Dear friends in Christ
Before I turn to the classes, I have a perhaps offbeat Lenten item. In my evensong sermon on Sunday, I mentioned the lady with seven feet. (If you’d like to read or listen to the sermon, it’s here.)
A friend has written since written to me this information: “…on the Lenten Lady with 7 feet that Susan would make every Lent for the children: It turns out this is a long standing custom in the east. The Lady (called “Kyra Sarakosti” or “Lady of Lent”) is made from posterboard, or even made as a doll or a very large cookie to be placed at the family icon center.
“The Lenten Lady has: eyes closed because praying; no mouth because fasting, a cross on her forehead or on top of her head, arms folded for prayer (sometimes shaped like a pretzel) and, of course, the 7 feet. The 7 feet were sometimes decorated with the types of seeds that could be eaten in Lent.
“The doll’s primary purpose was to mark the 7 weeks of Lent (the tradition started before everyone had calendars on their phones!) Each Saturday a foot would be chopped off (or turned under). The last foot was chopped off on Holy Saturday. In some areas, the feet were kept and hidden in an old tree for children to search for on Easter morning—the one that found the “feet” was especially blessed.
“A google search will turn up several illustrations of the Lenten Lady, all of them charming.”
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This week’s classes:
Sunday, March 9, at 10am, repeated Thursday, March 13, at 12:40pm: The Sick People in the Bible class will discuss Jesus raising people from the dead. Visitors welcome, always; coffee and tea available, usually!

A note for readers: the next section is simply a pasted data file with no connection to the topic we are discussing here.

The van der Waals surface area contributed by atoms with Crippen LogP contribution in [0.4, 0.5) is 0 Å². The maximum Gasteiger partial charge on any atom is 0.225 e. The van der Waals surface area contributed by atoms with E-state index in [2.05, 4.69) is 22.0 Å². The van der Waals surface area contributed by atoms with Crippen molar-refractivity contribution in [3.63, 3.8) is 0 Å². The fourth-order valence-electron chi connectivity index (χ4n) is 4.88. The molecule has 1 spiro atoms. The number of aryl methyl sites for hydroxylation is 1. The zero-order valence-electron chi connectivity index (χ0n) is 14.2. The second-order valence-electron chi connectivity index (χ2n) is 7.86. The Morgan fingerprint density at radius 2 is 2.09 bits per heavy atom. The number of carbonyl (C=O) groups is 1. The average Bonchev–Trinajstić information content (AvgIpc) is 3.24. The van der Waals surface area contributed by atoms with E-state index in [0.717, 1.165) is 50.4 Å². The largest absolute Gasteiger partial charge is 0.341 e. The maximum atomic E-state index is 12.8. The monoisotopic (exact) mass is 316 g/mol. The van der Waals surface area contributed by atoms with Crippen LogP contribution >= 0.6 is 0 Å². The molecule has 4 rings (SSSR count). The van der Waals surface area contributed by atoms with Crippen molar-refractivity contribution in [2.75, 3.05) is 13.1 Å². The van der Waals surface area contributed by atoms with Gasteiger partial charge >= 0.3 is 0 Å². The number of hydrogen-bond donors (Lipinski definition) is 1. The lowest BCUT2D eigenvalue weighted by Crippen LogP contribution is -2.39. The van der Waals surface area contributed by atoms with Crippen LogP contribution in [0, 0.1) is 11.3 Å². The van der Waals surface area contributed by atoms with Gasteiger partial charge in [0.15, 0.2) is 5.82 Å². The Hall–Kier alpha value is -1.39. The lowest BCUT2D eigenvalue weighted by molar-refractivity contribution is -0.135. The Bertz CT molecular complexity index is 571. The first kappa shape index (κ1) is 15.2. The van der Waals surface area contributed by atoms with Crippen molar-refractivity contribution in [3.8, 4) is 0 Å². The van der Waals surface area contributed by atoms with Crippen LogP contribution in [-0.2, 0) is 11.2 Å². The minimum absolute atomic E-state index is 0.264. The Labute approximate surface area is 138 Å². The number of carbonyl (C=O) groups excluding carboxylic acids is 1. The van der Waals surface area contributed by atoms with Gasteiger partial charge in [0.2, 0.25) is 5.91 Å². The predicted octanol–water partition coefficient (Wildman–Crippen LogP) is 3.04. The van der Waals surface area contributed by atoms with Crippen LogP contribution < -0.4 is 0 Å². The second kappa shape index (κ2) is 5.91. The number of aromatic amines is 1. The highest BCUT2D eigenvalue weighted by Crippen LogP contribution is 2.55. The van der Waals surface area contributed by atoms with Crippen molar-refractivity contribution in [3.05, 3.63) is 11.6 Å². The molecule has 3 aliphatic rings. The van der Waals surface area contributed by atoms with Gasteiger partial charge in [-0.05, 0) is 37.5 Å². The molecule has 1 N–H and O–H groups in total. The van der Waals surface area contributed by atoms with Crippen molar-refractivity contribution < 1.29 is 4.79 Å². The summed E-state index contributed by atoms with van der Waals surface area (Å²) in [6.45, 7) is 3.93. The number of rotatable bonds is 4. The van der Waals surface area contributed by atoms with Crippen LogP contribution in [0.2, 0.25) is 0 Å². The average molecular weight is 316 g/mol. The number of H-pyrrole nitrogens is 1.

Tuesday, March 11, at 6:30pm: The Rector’s Christian Doctrine Class this week takes up The Ten Commandments: Life after Baptism. The class asks about life after baptism, and to what extent (and how) the ten commandments should inform a Christian’s life. As always, anyone interested in the topic is welcome.
Wednesday, March 12, at 6:30pm: This week I begin a new study in Christian ethics. Using Oliver O’Donovan’s latest book, Self, World, and Time, this study will show the connections of ethics and spirituality, for instance, how ethics is not about external conformity but rather a prayerful closeness to God. This week’s topic is “moral awareness.” We will meet twice in March (12 and 26), twice in April (9 and 30), and finally on May 7. Again, anyone interested in the topic is welcome.
The following week:
Should a Christian Sell Everything? In the spring theology lecture, Professor Stephen Hildebrand of Franciscan University will bring insights from the Fathers to this question on Wednesday, March 19, at 6:30pm. It has always been one of Jesus’ hard teachings; in that sense, the early Christians were no different than us. But they have interesting things for us to think about. No reservations needed; the lecture will be given in the church and a reception (with book signing) will follow in the living room. Our bookstore has some of Dr. Hildebrand’s books on the early church theologian Saint Basil the Great.
Antigone by Sophocles will be discussed at the next seminar in the Christians Reading Greeks series: Monday, April 7, at 6:15pm.